Meet The Maker: De Beers' Indiana Jones on Supermodels and Superlative Stones

How a boy from Sydney ended up spending his life among billionaires and solitaires

Andrew Coxon holding a De Beers Talisman Wonder in white gold with rough and polished diamonds. Picture / Benjamin McMahon

Andrew Coxon has an appetite for adventure.

Despite a recent hip replacement, the 68-year-old is already looking forward to getting back on his surfboard, and fondly remembers the two-seater power gliders he used to fly from Goodwood ("my wife took one look at those little planes and said 'I’ll marry you but I’m not going to push you around in a wheelchair!'").

It’s this propensity for risk-taking as well as storytelling that has steered him to the top of the diamond trade over a 49-year career at De Beers.

"You’ve got to be brave," he says over a light lunch at Mayfair hotspot Isabel. "The only mistakes I made in my career are the diamonds I didn’t buy because I felt they were too expensive. They look cheap now."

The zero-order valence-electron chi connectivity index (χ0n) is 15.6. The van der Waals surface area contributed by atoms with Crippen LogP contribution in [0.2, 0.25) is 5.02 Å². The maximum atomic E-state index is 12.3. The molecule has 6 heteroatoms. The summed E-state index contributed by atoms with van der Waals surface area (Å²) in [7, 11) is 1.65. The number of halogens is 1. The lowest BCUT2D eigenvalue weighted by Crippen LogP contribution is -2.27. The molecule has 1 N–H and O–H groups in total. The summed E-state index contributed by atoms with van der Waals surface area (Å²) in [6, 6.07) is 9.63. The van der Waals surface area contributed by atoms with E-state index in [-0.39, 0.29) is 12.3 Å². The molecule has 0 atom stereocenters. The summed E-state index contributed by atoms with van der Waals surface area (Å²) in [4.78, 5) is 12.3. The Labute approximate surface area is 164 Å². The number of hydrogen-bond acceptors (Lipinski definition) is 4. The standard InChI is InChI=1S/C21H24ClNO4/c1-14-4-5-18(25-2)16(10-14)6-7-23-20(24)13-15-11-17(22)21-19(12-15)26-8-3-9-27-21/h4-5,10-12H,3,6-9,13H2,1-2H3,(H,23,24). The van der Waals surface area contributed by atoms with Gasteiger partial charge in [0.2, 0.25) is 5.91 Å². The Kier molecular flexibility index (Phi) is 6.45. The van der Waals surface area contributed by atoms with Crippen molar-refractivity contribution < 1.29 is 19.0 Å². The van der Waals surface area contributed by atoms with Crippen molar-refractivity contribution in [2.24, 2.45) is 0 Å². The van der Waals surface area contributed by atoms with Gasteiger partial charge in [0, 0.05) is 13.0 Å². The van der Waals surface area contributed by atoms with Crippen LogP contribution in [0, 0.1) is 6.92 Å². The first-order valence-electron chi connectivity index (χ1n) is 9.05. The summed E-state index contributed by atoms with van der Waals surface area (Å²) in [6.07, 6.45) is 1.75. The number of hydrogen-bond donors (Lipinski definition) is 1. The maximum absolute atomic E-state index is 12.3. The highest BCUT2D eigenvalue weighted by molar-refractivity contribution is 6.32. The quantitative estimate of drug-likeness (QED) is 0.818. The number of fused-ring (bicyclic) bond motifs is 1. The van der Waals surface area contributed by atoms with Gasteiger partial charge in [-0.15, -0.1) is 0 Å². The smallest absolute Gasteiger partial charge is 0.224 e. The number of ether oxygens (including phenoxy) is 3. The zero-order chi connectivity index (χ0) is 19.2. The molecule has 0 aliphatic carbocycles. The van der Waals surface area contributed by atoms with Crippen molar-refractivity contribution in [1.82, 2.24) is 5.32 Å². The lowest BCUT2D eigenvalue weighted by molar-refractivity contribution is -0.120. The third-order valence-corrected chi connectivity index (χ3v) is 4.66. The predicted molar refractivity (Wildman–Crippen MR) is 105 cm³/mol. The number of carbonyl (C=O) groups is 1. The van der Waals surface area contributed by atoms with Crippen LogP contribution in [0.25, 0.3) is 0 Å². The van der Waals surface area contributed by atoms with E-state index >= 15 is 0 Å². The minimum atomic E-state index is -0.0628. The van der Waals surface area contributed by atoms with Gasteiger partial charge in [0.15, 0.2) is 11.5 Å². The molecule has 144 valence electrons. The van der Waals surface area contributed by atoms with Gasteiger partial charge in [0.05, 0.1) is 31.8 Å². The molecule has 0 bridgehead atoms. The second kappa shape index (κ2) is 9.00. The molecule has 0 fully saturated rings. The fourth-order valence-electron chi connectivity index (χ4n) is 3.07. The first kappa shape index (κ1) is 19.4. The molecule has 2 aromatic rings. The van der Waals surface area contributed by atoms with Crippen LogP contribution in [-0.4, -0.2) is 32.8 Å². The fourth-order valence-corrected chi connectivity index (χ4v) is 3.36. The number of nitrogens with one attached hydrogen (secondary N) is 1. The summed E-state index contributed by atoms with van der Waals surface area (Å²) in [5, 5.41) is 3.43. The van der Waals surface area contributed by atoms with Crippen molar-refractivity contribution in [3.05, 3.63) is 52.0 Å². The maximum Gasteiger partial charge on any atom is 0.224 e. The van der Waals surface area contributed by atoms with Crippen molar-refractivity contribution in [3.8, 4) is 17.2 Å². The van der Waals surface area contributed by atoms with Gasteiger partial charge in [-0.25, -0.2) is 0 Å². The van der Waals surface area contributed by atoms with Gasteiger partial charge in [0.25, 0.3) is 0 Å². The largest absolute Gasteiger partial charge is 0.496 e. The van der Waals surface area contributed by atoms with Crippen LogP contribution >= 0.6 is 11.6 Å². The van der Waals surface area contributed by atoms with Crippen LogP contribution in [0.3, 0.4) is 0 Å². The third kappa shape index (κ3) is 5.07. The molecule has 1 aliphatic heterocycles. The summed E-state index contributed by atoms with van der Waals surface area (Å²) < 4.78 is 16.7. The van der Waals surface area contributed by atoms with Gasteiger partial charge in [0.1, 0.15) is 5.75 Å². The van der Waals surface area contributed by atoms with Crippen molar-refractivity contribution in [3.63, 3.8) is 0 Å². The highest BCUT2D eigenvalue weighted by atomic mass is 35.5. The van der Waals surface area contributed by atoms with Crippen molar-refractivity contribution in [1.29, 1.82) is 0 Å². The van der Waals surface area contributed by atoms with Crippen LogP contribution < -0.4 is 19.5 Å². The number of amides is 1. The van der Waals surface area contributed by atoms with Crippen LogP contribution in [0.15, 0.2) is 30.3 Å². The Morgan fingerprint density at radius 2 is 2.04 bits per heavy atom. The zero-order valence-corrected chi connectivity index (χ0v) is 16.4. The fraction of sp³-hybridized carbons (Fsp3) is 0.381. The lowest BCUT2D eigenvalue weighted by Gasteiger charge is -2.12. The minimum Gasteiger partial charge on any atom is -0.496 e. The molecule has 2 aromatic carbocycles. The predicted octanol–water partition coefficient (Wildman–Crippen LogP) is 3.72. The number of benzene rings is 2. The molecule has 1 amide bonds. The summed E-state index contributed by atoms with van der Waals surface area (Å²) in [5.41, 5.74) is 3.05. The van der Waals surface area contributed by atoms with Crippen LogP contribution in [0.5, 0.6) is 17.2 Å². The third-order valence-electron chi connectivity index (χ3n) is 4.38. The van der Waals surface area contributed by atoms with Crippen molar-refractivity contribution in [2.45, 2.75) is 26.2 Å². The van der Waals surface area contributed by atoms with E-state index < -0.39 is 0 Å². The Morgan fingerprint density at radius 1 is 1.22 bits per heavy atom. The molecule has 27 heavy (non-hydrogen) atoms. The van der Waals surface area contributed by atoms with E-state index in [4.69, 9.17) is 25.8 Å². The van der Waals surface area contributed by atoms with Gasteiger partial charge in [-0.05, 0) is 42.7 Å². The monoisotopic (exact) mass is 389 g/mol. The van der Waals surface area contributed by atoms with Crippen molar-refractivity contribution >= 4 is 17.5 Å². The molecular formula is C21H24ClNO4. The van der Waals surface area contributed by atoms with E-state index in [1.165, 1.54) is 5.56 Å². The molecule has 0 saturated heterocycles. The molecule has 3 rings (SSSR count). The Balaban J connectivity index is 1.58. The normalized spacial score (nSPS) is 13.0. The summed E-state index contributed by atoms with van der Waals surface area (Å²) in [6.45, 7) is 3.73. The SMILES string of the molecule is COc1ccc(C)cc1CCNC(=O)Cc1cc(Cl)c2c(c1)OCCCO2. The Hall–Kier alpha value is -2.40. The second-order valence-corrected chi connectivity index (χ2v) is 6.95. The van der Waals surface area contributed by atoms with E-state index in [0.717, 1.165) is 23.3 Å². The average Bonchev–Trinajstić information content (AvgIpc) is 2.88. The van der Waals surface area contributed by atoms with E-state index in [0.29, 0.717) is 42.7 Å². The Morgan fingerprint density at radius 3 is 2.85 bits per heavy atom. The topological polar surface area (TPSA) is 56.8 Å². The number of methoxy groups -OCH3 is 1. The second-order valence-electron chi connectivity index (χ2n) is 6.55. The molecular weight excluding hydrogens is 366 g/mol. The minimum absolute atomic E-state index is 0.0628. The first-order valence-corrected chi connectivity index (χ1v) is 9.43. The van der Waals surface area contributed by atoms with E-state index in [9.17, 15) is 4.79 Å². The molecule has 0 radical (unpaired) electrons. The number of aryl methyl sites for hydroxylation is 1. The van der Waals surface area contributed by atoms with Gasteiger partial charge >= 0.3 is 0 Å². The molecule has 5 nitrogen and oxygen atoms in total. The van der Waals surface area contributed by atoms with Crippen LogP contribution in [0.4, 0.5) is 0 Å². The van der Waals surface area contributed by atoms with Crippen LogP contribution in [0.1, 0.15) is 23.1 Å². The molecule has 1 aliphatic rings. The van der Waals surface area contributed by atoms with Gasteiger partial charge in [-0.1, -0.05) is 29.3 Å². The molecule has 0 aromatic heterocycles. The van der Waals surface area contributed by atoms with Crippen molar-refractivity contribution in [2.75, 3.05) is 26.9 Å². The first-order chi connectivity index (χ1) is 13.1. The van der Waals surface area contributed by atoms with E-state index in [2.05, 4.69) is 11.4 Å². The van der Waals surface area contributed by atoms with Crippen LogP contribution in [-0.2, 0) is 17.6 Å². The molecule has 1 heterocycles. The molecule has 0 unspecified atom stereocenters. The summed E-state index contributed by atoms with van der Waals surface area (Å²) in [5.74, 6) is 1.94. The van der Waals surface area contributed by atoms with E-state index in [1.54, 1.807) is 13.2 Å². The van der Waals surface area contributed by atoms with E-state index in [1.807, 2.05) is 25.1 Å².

Having joined the company as a trainee diamond buyer in 1968, the last half a century has seen him go from sorting rough diamonds in London to buying stones in South America, Russia and Europe, setting up a diamond-buying office in Antwerp and, in 1999, returning to London to set up De Beers Institute of Diamonds.

Over that time he has bought and sold some of the world’s most famous diamonds – including the 59.60-carat CTF pink, which became the most expensive gemstone sold at auction when it achieved $110m (£57m) this April, and the 203.04-carat Millennium Star diamond that was the centrepiece of the Millennium Dome’s 2000 celebrations and the target of a botched robbery.

Iman wearing the De Beers Millennium Star diamond at the Cannes Film Festival in 2002. Picture / Rex Features

It’s a career that has seen him in some Indiana Jones scenarios, many of which he is not permitted to talk about publicly, but which make him a wonderful dinner companion. No one else knows so much about the subterfuge needed to transport pocket-sized treasures worth incomprehensible sums of money.